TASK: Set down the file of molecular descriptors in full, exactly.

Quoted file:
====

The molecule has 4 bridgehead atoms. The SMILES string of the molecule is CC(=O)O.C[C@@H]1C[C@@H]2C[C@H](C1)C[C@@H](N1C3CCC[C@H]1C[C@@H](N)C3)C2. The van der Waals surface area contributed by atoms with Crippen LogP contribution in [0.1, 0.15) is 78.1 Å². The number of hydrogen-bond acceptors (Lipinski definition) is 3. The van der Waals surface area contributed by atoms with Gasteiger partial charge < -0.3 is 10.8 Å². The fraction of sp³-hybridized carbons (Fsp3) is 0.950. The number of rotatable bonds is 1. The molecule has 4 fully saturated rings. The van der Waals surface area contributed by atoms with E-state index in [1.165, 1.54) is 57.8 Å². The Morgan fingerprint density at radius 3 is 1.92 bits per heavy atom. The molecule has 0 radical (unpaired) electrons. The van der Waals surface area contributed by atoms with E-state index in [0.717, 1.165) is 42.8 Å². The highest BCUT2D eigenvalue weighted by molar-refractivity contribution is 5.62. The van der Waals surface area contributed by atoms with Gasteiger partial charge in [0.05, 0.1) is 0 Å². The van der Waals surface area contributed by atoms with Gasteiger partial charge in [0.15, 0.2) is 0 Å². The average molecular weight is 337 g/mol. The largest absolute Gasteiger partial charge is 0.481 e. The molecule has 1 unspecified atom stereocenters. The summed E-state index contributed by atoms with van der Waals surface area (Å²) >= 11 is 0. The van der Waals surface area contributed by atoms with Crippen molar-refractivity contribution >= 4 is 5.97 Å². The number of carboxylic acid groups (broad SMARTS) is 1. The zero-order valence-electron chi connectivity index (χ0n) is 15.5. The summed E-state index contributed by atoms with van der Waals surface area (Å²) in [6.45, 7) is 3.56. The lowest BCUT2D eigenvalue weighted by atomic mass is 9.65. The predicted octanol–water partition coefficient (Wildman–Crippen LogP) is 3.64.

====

The molecule has 4 bridgehead atoms. The SMILES string of the molecule is CC(=O)O.C[C@@H]1C[C@@H]2C[C@H](C1)C[C@@H](N1C3CCC[C@H]1C[C@@H](N)C3)C2. The van der Waals surface area contributed by atoms with Crippen LogP contribution in [0.1, 0.15) is 78.1 Å². The number of hydrogen-bond acceptors (Lipinski definition) is 3. The van der Waals surface area contributed by atoms with Gasteiger partial charge < -0.3 is 10.8 Å². The fraction of sp³-hybridized carbons (Fsp3) is 0.950. The number of rotatable bonds is 1. The molecule has 4 fully saturated rings. The van der Waals surface area contributed by atoms with E-state index in [1.165, 1.54) is 57.8 Å². The Morgan fingerprint density at radius 3 is 1.92 bits per heavy atom. The molecule has 0 radical (unpaired) electrons. The van der Waals surface area contributed by atoms with E-state index in [0.717, 1.165) is 42.8 Å². The highest BCUT2D eigenvalue weighted by molar-refractivity contribution is 5.62. The van der Waals surface area contributed by atoms with Gasteiger partial charge in [0.05, 0.1) is 0 Å². The van der Waals surface area contributed by atoms with Gasteiger partial charge in [0.15, 0.2) is 0 Å². The average molecular weight is 337 g/mol. The largest absolute Gasteiger partial charge is 0.481 e. The molecule has 1 unspecified atom stereocenters. The summed E-state index contributed by atoms with van der Waals surface area (Å²) >= 11 is 0. The van der Waals surface area contributed by atoms with Crippen molar-refractivity contribution >= 4 is 5.97 Å². The number of carboxylic acid groups (broad SMARTS) is 1. The zero-order valence-electron chi connectivity index (χ0n) is 15.5. The summed E-state index contributed by atoms with van der Waals surface area (Å²) in [6.45, 7) is 3.56. The lowest BCUT2D eigenvalue weighted by atomic mass is 9.65. The predicted octanol–water partition coefficient (Wildman–Crippen LogP) is 3.64.